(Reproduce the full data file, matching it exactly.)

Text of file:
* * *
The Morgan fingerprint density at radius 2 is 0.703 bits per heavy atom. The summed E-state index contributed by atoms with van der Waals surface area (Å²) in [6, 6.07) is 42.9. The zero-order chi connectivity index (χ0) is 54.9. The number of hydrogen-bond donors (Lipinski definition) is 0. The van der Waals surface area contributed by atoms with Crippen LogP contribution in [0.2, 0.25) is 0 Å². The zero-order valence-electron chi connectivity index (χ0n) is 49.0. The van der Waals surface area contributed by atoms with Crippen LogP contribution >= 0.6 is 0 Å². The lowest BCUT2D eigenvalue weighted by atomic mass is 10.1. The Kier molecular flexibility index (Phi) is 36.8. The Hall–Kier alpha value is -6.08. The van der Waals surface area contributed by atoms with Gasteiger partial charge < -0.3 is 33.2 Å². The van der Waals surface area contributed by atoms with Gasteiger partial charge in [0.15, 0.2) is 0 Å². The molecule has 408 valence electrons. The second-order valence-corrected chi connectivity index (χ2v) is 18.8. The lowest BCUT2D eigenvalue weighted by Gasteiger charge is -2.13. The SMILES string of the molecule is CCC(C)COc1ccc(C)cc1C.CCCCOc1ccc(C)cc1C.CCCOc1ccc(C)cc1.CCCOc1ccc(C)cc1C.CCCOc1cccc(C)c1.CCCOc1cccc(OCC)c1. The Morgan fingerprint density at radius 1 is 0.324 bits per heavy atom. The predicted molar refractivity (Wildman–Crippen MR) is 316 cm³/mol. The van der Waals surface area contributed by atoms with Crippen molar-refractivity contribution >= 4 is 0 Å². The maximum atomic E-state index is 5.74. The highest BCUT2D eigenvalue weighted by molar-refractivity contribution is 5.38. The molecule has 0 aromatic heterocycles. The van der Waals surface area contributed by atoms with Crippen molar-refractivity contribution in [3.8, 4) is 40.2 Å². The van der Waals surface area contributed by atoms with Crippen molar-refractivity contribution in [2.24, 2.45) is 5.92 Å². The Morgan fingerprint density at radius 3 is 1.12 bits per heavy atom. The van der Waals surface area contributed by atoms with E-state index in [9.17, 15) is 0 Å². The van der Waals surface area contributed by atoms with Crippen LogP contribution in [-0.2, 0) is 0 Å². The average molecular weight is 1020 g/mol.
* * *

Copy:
The Morgan fingerprint density at radius 2 is 0.703 bits per heavy atom. The summed E-state index contributed by atoms with van der Waals surface area (Å²) in [6, 6.07) is 42.9. The zero-order chi connectivity index (χ0) is 54.9. The number of hydrogen-bond donors (Lipinski definition) is 0. The van der Waals surface area contributed by atoms with Crippen LogP contribution in [0.2, 0.25) is 0 Å². The zero-order valence-electron chi connectivity index (χ0n) is 49.0. The van der Waals surface area contributed by atoms with Crippen LogP contribution >= 0.6 is 0 Å². The lowest BCUT2D eigenvalue weighted by atomic mass is 10.1. The Kier molecular flexibility index (Phi) is 36.8. The Hall–Kier alpha value is -6.08. The van der Waals surface area contributed by atoms with Gasteiger partial charge < -0.3 is 33.2 Å². The van der Waals surface area contributed by atoms with Gasteiger partial charge in [0.15, 0.2) is 0 Å². The molecule has 408 valence electrons. The second-order valence-corrected chi connectivity index (χ2v) is 18.8. The lowest BCUT2D eigenvalue weighted by Gasteiger charge is -2.13. The SMILES string of the molecule is CCC(C)COc1ccc(C)cc1C.CCCCOc1ccc(C)cc1C.CCCOc1ccc(C)cc1.CCCOc1ccc(C)cc1C.CCCOc1cccc(C)c1.CCCOc1cccc(OCC)c1. The Morgan fingerprint density at radius 1 is 0.324 bits per heavy atom. The predicted molar refractivity (Wildman–Crippen MR) is 316 cm³/mol. The van der Waals surface area contributed by atoms with Crippen molar-refractivity contribution >= 4 is 0 Å². The maximum atomic E-state index is 5.74. The highest BCUT2D eigenvalue weighted by molar-refractivity contribution is 5.38. The molecule has 0 aromatic heterocycles. The van der Waals surface area contributed by atoms with Crippen molar-refractivity contribution in [3.8, 4) is 40.2 Å². The van der Waals surface area contributed by atoms with Crippen molar-refractivity contribution in [2.24, 2.45) is 5.92 Å². The Morgan fingerprint density at radius 3 is 1.12 bits per heavy atom. The van der Waals surface area contributed by atoms with E-state index in [9.17, 15) is 0 Å². The van der Waals surface area contributed by atoms with Crippen LogP contribution in [-0.2, 0) is 0 Å². The average molecular weight is 1020 g/mol.